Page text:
Monday, 06 March 2017 18:09

Emerging leaders work together to improve their communities

WLI: Graduates and instructors from the Fall 2016 Westside Leadership Institute cohort give presentations and pose for photos at the University of Utah at their graduation program.  Photos by David Ricketts||| WLI: Graduates and instructors from the Fall 2016 Westside Leadership Institute cohort give presentations and pose for photos at the University of Utah at their graduation program. Photos by David Ricketts||| |||

By Charlotte Fife-Jepperson

The keynote speaker at the Fall 2016 Westside Leadership Institute (WLI) graduation told an inspirational story of how hard work and determination helped his family achieve the “American Dream.” His family emigrated from Somalia in the late ‘80s, and became the first black family to live in their affluent neighborhood in Cache County.

Mohamed “Mo” Abdullahi told WLI graduates and their families and how he, his mother and brother came to Logan, Utah in 1989 to join his father who was studying at Utah State University. Their early days in the U.S. were challenging. His father was a full-time student and worked full-time to support the nine people living in their two-bedroom apartment.

That hard work paid off when Abdullahi’s family bought their first home in Logan. Eventually, after his father became the Director of Environmental Engineering at Logan City, they moved to a more affluent neighborhood.

Abdullahi’s message was especially relevant to this class of fourteen graduates, because most of them are immigrants and New Americans wanting to create better lives for themselves and their communities.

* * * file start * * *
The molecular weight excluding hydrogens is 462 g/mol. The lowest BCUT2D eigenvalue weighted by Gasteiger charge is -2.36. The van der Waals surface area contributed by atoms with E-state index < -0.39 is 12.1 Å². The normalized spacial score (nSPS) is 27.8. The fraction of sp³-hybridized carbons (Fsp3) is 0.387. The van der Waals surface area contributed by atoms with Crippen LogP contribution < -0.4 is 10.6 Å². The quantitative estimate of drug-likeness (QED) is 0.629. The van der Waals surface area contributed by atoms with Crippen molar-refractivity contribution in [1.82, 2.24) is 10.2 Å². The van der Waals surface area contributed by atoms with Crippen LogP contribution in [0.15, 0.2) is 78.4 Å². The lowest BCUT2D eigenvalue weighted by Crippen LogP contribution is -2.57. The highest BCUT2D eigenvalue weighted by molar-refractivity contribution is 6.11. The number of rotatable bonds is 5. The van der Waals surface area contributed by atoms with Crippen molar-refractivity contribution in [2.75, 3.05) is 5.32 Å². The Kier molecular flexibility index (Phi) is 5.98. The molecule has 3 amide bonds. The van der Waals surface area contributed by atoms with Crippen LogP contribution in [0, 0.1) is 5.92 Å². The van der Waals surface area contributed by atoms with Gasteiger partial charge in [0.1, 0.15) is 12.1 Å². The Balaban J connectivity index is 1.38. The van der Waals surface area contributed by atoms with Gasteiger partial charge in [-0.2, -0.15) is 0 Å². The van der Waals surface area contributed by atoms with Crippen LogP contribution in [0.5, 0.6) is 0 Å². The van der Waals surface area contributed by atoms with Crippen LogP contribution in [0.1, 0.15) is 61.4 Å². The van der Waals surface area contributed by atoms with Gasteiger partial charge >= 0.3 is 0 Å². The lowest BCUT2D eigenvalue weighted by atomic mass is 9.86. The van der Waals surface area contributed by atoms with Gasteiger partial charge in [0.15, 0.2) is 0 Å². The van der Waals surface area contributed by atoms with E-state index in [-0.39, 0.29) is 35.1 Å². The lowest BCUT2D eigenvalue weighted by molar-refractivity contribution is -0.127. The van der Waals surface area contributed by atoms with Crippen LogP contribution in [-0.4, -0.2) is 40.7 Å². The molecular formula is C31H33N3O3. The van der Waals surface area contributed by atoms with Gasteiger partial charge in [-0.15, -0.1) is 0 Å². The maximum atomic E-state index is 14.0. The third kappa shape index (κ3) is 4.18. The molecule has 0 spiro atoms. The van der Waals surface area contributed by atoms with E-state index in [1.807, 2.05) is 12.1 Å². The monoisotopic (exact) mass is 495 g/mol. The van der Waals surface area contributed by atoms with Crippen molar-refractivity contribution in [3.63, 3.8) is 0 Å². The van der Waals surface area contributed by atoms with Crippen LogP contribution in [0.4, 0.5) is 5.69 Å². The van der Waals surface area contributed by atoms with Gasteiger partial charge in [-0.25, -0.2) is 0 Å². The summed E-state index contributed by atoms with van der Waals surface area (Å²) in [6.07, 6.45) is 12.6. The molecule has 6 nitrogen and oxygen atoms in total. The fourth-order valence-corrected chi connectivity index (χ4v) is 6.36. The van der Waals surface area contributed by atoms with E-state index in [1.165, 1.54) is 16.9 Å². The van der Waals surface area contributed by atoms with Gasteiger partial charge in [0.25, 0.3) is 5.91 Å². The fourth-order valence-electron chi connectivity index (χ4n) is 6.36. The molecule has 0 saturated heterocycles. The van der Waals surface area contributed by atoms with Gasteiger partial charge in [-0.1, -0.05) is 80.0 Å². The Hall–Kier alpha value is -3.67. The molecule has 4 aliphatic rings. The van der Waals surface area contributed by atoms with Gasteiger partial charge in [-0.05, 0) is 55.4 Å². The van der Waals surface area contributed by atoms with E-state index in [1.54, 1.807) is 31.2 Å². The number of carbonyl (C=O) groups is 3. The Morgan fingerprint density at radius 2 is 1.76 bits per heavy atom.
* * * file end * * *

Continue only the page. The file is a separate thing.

Since 2004, the WLI has offered community leadership training, in both Spanish and English, to almost 400 west side residents who work on projects that make a positive difference in their community. Past projects include Mestizo Institute of Culture and Art, Projecto Autismo (an autism awareness non-profit), West View Media, The People’s Market (now the 9th West Farmer’s Market), and the Jordan River Community Initiative, to name a few.

Many graduates of the WLI have gone on to become more civically involved, to run for political office, to start up their own non-profit organizations, and some have even returned to help teach WLI classes.

Three projects came out of the Fall 2016 cohort. One group of students focused on mental health and depression, particularly in the Latino community. They learned that suicides are among the leading causes of death among young Hispanics. They held focus groups to answer questions with the ultimate goal of preventing suicide and its impact on society.

Another project involved providing job skills training for new refugees. They developed a pathway to employment for new arrivals aimed at boosting their employability and helping them to get their first job in the United States.

Another group of students started the WAVES Project – an e-journal containing a collection of true-life stories. The authors come from diverse backgrounds and hope to demonstrate the resilience of many New Americans who struggle to adapt to life in the U.S.

Graduates of the WLI learn about project management and leadership, and can even earn U of U credit for completing the 12-week course. The WLI operates as a partnership between local nonprofit NeighborWorks Salt Lake, University Neighborhood Partners, U of U Center for Public Policy and Administration, the U. Gender Studies Program and Salt Lake Education Foundation.

To find out more about upcoming WLI courses offered in the spring and fall, visit the Westside Leadership Institute page on Facebook.

WLI Impact Map

 

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